The Truth of Plutarch
Before a historical source can be used one must trace the information to see if the source is accurate. This can be done by seeing where the source found most of its information. This must be done with Plutarch before he can be used as a definite source. In his biographies of Marius and Sulla, Plutarch sites where he finds a lot of his information.
One of these sources is Posidonius. Posidonius is used when Plutarch is trying to explain the third name used by the Romans. This can not be prejudice, because Posidoniius uses only facts . Alexander of Myndus was also used by Plutarch and was also very factual.
Alexander tells a story about Marius' army before a major victory. Two vultures were seen flying above the army, following them as they marched. This made the soldiers confident they would win the battle . This story can be taken as factual, because although one of Marius' close followers was the one who wrote it, it does not mention Marius. This is the reason that this writer could be taken as truthful. Another person Plutarch used Cicero, but this source is difficult to tell between good and bad.
Plutarch uses Cicero in the telling the story of when Marius gives as many as one thousand men citizenship . The problem with this source is that nothing is know or told about it. This causes a problem because the standing of this man can not be told, therefore, he is mysterious when it comes to writing for or against Marius. The next source was used both in the biography of Marius and Sulla.
This source was the autobiography of Sulla. This can not be taken as one hundred percent accurate. The reason for this is that Marius and Sulla were not on the best of terms. This can be seen through one of the accounts taken from Sulla's accounts. It tells of a battle where when the armies charged each other a great cloud of dust arose. Marius and his company went right by the other army not engaging them. Sulla makes fun of Marius by saying that the gods must have been displeased with him . Sulla can not be taken as one hundred percent truthful in his accounts of himself as well. The reason for this is that this was a time where they blew themselves out of proportion. Plutarch does not use Sulla's accounts for anything of great importance. The works he does use for important parts are usually the common written accounts.
This can be seen numerous times through out both works. In the biography of Marius it is seen on almost every page, in the other hand, in the biography of Sulla Plutarch does not give credit to his sources as often. An example is when he writes, "... he is said to have put down the bandrity in the area under his command" . The "is said" part is the important part. This indicates that it is the common accepted version of what happened. The problem encountered with these versions is that it is not said who wrote them or whether they would be one sided or not. An example from the biography of Sulla is, "These actions, then - at Chaeronea and Orchomenus - are said to have take place as I have described" . Once again he is using the common source when he says "are said."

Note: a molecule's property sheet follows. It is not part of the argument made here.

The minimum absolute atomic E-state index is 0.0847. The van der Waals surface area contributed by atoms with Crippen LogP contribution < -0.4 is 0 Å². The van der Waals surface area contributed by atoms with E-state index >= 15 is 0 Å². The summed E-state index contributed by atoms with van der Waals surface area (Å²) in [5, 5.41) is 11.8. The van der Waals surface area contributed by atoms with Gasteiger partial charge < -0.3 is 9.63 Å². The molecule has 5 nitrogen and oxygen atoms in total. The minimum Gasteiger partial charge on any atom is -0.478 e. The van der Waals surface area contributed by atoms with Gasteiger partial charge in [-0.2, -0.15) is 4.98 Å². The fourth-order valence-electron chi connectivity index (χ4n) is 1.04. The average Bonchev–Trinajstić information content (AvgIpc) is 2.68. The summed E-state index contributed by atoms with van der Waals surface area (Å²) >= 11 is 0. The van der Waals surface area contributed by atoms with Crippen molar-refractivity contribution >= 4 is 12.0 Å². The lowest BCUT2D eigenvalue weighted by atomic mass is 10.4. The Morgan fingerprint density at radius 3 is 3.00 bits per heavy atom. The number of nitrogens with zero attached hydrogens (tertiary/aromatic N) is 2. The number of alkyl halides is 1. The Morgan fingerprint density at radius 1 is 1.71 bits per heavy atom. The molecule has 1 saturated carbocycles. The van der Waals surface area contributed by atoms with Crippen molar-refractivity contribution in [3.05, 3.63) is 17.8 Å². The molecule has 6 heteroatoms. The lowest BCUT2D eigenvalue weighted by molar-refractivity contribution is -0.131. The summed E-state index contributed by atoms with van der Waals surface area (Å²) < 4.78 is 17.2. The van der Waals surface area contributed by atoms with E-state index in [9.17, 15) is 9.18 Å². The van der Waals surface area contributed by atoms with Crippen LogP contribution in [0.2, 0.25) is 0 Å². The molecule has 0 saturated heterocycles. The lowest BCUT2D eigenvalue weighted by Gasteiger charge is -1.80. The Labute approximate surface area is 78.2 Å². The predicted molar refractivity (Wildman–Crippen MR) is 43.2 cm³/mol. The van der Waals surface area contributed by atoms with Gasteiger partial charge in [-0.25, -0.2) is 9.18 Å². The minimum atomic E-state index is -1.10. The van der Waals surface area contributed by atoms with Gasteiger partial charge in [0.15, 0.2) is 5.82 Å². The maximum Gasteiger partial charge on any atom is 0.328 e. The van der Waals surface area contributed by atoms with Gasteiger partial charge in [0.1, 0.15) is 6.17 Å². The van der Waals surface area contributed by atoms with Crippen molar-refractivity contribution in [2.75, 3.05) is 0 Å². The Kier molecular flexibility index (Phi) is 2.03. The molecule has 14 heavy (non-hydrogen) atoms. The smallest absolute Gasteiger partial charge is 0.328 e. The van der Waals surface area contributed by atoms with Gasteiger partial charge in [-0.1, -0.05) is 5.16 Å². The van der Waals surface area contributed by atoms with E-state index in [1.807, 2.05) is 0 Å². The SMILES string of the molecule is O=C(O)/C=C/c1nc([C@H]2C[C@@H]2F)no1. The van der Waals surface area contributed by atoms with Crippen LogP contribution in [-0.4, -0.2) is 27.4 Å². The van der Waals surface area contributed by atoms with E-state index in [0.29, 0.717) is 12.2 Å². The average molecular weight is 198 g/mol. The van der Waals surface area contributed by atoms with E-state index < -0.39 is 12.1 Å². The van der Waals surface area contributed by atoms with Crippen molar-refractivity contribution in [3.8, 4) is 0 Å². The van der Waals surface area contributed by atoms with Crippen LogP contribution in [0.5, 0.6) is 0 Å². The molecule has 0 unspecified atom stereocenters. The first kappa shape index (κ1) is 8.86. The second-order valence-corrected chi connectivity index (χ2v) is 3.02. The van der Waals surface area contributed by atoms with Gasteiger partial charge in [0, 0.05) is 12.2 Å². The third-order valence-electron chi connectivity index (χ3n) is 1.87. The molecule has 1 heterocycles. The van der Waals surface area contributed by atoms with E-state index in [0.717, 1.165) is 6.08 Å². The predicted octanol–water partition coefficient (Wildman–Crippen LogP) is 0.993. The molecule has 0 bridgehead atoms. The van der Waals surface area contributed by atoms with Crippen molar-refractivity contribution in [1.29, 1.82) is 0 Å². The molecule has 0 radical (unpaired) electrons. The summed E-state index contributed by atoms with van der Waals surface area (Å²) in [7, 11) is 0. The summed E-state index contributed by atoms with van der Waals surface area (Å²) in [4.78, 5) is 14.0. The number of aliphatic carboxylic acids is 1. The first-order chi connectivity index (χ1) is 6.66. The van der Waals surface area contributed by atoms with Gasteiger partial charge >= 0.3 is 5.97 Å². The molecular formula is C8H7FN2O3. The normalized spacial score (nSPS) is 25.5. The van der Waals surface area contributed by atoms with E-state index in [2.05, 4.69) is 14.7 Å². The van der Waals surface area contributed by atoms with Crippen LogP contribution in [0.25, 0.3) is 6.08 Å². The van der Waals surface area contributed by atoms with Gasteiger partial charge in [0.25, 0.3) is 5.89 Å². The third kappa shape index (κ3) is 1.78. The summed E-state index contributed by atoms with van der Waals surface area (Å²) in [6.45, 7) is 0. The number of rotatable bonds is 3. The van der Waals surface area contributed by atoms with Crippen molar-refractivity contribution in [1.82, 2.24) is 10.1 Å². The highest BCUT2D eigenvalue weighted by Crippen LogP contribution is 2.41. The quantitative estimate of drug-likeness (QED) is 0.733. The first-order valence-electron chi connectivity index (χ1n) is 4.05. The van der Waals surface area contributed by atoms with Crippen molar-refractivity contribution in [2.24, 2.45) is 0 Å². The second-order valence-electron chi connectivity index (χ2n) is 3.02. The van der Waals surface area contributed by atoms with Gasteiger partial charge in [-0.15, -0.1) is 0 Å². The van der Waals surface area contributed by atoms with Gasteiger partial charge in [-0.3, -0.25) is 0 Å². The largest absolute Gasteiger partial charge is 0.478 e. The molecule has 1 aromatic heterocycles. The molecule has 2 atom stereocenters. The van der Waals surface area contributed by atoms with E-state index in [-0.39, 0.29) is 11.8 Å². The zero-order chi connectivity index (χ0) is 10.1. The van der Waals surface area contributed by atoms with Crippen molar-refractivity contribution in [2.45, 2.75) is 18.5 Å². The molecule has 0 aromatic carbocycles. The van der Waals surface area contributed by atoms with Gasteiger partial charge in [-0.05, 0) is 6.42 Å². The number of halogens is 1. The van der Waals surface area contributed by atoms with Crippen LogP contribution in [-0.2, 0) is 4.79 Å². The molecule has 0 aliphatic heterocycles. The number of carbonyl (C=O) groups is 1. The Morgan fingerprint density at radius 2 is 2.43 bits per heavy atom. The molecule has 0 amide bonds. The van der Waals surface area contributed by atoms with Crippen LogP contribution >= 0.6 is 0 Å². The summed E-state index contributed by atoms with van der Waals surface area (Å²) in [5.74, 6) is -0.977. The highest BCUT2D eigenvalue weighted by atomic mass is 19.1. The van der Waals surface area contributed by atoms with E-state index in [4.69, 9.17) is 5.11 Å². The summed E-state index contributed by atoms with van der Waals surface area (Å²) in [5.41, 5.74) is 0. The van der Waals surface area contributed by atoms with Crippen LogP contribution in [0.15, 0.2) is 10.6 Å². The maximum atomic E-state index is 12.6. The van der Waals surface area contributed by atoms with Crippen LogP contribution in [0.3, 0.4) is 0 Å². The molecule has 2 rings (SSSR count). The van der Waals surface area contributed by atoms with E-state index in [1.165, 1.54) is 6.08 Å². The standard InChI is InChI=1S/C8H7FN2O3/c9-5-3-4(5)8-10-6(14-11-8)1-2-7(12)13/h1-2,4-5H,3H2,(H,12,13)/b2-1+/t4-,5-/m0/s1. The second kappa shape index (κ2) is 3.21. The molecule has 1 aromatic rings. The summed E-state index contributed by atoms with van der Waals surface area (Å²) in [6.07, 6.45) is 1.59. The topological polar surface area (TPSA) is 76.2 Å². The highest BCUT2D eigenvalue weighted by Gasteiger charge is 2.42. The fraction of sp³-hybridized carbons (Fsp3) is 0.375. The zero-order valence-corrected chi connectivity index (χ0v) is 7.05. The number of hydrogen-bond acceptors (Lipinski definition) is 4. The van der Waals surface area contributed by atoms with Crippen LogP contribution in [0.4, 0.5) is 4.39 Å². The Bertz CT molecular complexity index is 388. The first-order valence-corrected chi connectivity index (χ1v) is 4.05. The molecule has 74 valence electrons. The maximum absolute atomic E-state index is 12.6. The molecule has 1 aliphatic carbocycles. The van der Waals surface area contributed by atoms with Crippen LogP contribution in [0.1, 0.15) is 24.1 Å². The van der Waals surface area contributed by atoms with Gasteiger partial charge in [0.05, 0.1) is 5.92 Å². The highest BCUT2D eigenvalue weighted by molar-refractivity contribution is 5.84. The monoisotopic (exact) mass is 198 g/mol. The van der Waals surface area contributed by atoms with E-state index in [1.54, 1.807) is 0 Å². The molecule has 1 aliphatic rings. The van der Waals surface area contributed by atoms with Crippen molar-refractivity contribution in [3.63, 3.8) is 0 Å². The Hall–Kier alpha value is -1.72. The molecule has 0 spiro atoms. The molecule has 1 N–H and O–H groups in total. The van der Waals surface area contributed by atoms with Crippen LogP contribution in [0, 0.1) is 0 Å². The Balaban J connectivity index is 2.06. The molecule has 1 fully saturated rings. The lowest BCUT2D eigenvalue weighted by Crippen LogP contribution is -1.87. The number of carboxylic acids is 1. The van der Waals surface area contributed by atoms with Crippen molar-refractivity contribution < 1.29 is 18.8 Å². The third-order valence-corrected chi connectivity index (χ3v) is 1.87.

Another source used by Plutarch in his biography of Sulla was Badian. He used this source to tell about the lawlessness of the land, and how people had to escape from Rome .This is another mysterious source. Plutarch does not mention whether he is for or against Sulla, therefore he must be neither.
Plutarch carefully thought about his sources, and how he used those sources. The only problem with Plutarch was that he did not always site his information. This can be seen when he talks about Marius saying, "There is some drinking water for you, but you will have to pay for it with blood" . Here he gives the quote of what the man said specifically, but gave no inclination as to where he received that bit of information. The rest of his biographies that were well cited, were good. The problem once again is that he used some citations that were most likely slanted either toward the person he was writing about or away from the person he was writing about. Plutarch can be used as a historical source if the proper parts are used, and, therefore, Plutarch, overall, should be used as a historical source for the lives of Marius and Sulla.